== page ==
TRENTON -The Christie Administration today announced the award of nearly $16 million in grants to municipalities and counties to keep New Jersey clean through community litter cleanup efforts. Schools, community groups, local governments and local businesses frequently participate in the cleanups funded by these grants, fostering community spirit and civic pride.
“This grant program is a perfect example of state and local partnerships working together to maximize the use of limited resources to address environmental issues,” Department of Environmental Protection Martin said. “Cleaning up litter protects our natural resources, improves our quality of life and builds a strong sense of pride in our communities. These grants provide our municipalities and counties the tools they need to accomplish these goals.”
The DEP awarded more than $14 million to 559 eligible municipalities. Seven municipalities are not eligible because they have fewer than 200 housing units. An additional $1.8 million was awarded to all 21 counties.
The Clean Communities grants are funded by a user-fee on manufacturers, wholesalers and distributors that produce litter-generating products. Disbursements to municipalities are based on the number of housing units and miles of municipally owned roadways within each municipality. Disbursements to counties are based on the number of miles of roads each county owns.
The municipalities receiving the largest grant awards are: Newark, Essex County ($327,987); Jersey City, Hudson County ($302,315); Toms River, Ocean County ($171,156); Hamilton, Mercer County; (145,049); Edison, Middlesex County ($136,606); Elizabeth, Union County ($134,704), Woodbridge, Middlesex County ($133,750), Brick, Ocean County ($129,952); Middletown, Monmouth County ($116,961); and Cherry Hill, Camden County ($115,369).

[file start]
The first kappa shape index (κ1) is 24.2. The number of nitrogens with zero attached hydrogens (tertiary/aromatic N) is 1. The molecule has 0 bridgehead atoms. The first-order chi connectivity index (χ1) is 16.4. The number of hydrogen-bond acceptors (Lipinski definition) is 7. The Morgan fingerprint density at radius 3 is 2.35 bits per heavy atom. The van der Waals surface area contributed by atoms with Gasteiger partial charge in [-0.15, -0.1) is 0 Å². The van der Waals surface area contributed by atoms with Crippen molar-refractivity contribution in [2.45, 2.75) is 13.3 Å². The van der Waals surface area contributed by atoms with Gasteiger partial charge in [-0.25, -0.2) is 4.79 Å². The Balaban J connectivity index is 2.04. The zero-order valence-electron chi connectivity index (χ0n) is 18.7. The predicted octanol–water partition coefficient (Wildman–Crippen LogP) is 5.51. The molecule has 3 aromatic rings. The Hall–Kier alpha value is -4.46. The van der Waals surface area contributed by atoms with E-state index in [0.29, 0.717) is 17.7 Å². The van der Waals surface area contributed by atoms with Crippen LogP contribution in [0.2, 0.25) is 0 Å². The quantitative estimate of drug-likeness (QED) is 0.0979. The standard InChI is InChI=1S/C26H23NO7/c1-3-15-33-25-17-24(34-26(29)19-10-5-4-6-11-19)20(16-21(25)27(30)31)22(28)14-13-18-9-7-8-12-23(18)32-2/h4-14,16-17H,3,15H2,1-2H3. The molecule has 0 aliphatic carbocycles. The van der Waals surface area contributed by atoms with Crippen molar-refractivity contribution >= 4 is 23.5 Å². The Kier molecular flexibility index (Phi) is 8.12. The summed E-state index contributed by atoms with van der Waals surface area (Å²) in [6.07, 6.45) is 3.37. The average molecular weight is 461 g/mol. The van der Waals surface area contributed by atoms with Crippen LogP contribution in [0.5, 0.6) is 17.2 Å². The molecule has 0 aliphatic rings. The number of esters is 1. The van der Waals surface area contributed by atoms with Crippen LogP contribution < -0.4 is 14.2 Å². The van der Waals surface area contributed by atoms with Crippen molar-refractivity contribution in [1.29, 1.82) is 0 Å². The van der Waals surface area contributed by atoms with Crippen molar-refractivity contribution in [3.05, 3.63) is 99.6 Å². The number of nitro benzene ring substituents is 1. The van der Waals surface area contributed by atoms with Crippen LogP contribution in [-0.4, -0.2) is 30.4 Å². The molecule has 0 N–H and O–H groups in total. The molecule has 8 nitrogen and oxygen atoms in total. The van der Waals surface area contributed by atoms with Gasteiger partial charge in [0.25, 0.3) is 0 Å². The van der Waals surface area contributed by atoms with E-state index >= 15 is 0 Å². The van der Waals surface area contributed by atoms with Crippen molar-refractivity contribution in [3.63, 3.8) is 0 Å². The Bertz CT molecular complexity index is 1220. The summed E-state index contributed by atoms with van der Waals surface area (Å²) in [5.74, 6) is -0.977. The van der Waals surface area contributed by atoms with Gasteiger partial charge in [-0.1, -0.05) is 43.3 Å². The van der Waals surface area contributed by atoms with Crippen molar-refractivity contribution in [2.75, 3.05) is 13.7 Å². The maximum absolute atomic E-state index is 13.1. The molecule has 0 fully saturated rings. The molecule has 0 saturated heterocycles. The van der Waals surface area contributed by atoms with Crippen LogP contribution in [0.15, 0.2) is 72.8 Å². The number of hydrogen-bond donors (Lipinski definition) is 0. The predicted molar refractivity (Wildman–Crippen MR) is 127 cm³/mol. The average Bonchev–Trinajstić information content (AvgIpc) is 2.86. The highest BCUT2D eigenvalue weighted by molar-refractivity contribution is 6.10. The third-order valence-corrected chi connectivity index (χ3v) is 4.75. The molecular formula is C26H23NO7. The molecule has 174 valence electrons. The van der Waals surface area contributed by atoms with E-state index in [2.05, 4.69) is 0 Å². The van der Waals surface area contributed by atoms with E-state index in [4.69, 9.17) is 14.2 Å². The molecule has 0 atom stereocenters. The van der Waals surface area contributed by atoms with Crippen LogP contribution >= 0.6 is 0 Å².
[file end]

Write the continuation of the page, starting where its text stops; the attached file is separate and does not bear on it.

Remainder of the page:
The counties receiving the largest grant awards are: Ocean ($162,697), Cumberland ($142,494), Burlington ($133,254), Bergen ($116,019) and Camden ($99,812).
Among the activities funded by the grants are volunteer cleanups of public properties, adopt and enforce anti-littering ordinances, conduct beach cleanups, develop public information and education programs, purchase equipment used to collect litter, purchase litter receptacles and recycling bins, purchase anti-litter signs, purchase supplies to remove graffiti, and clean up stormwater systems that can disperse trash into streams, rivers and bays.
In addition to being unsightly, litter is harmful to wildlife both on land in water that may ingest it. Excessive litter can also reduce property values and lead to accidents on roadways.
Connect with NJTODAY.NET
Join NJTODAY.NET's free Email List to receive occasional updates delivered right to your email address!